Self assembling substrates probe impact of ligands on stem cell fate

By precisely controlling the number of various adhesive ligands in integrin-sized nanodomains, this study provides important insights about the impact of local ligand redundancy on mesenchymal stem cell adhesion and phenotype.

Graphical abstract: Changing ligand number and type within nanocylindrical domains through kinetically constrained self-assembly – impacts of ligand ‘redundancy’ on human mesenchymal stem cell adhesion and morphology

In regenerative medicine, one of the limiting factors has been the number, complex isolation and limited lifespan of patients’ differentiated cell types for seeding scaffolds and subsequent cultivation of a functional tissue. The use of patient-specific stem cell populations, which have a prolonged life-span and can potentially be differentiated into any cell type desired, has emerged as the prevailing tissue engineering paradigm in the past decade. Despite its tremendous potential, steering stem cell differentiation towards a specific phenotypical outcome has been challenging. Polymer surfaces have been used extensively to elucidate the permissive cues required to drive selective differentiation, such as surface functionalities and adhesive molecules. Especially the impact of surface distribution and concentration of adhesive ligands remains a question mark. Yet, it is challenging to tether multiple distinct functionalities in a controllable manner and assess their respective effects on stem cell adhesion and differentiation.

Based at the University of Queensland, Justin Cooper-White and Haiqing Li sought to increase the understanding of surface ligand-dependent stem cell fate by precisely controlling the concentration and spatial organization of various ligands. To this end, they analyzed the effects of two well-known cell adhesion ligands, IKVAV and RGD, on mesenchymal stem cell adhesion and morphology.

Polystyrene-polyethyleneoxide (PS-PEO) block copolymers were shown to self-assemble into polymer films with a uniform distribution of cylindrical nanodomains of PEO, approximately the size of adhesion-controlling cell integrin pairs. By adding varying percentages of azide- or aminooxy-terminated PEO, orthogonal click chemistry was used to sequentially functionalize those cylindrical nanodomains with a controllable local density of grafted adhesion sequences IKVAV and RGD. Then, the researchers assessed the effects of varying local IKVAV and RGD densities in the nanodomains on human mesenchymal stem cell adhesion, spreading morphology and focal adhesion complex formation. They found that with increasing IKVAV or RGD ligand density, leading to ligand ‘redundancy’ for integrin pairs, stem cells showed increased attachment, spreading and stress fiber formation. Moreover, an increase in ratio between RGD and IKVAV densities increased stem cell adhesion.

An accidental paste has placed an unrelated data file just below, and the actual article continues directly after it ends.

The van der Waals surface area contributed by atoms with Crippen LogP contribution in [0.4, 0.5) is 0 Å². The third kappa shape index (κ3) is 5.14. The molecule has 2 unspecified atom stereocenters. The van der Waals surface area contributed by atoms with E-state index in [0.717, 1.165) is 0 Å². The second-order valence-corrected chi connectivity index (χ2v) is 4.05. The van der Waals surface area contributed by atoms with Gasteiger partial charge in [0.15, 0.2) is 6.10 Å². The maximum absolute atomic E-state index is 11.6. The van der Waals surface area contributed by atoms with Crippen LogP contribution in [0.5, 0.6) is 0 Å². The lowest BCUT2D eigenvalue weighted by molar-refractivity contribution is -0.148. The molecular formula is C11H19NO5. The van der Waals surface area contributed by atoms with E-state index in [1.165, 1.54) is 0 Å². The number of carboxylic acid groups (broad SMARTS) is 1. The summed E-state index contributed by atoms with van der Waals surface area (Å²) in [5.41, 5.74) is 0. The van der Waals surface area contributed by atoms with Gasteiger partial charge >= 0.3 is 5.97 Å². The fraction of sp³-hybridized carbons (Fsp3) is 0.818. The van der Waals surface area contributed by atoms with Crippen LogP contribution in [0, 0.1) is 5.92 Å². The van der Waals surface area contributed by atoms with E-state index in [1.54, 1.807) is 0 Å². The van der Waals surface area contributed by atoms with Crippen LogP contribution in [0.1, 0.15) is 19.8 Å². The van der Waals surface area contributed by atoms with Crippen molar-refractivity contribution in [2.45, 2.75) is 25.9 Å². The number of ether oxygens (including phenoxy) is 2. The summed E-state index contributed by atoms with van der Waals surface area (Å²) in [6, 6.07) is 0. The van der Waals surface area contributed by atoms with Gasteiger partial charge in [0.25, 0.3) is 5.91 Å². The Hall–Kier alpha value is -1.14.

Together, the researchers found that PS-PEO block co-polymers with functional end-groups, permitting orthogonal chemistry, allowed tight control of ligand decoration within cylindrical nanodomains. Furthermore, using IKVAV and RGD as exemplars, they showed the effect of varying ligand redundancy within nanodomains on stem cell fate. The reported self-assembling substrates offer a highly flexible platform technology to investigate and elucidate the impact of various ligands and their density on integrin binding, which also determines cell phenotype.

Changing ligand number and type within nanocylindrical domains through kinetically constrained self-assembly – impacts of ligand ‘redundancy’ on human mesenchymal stem cell adhesion and morphology
H. Li and J. J. Cooper-White
Biomater. Sci., 2014, Advance Article DOI: 10.1039/C4BM00109E

Robert van Lith is currently a Ph.D. Candidate in the Biomedical Engineering department at Northwestern University, working on novel biomaterials to modulate oxidative stress in tissues. He received an American Heart Association Fellowship and Society for Biomaterials award for his work. He holds B.S. and M.S. degrees in Biomedical Engineering from Eindhoven University of Technology, the Netherlands. Read more about Robert’s research publications here.

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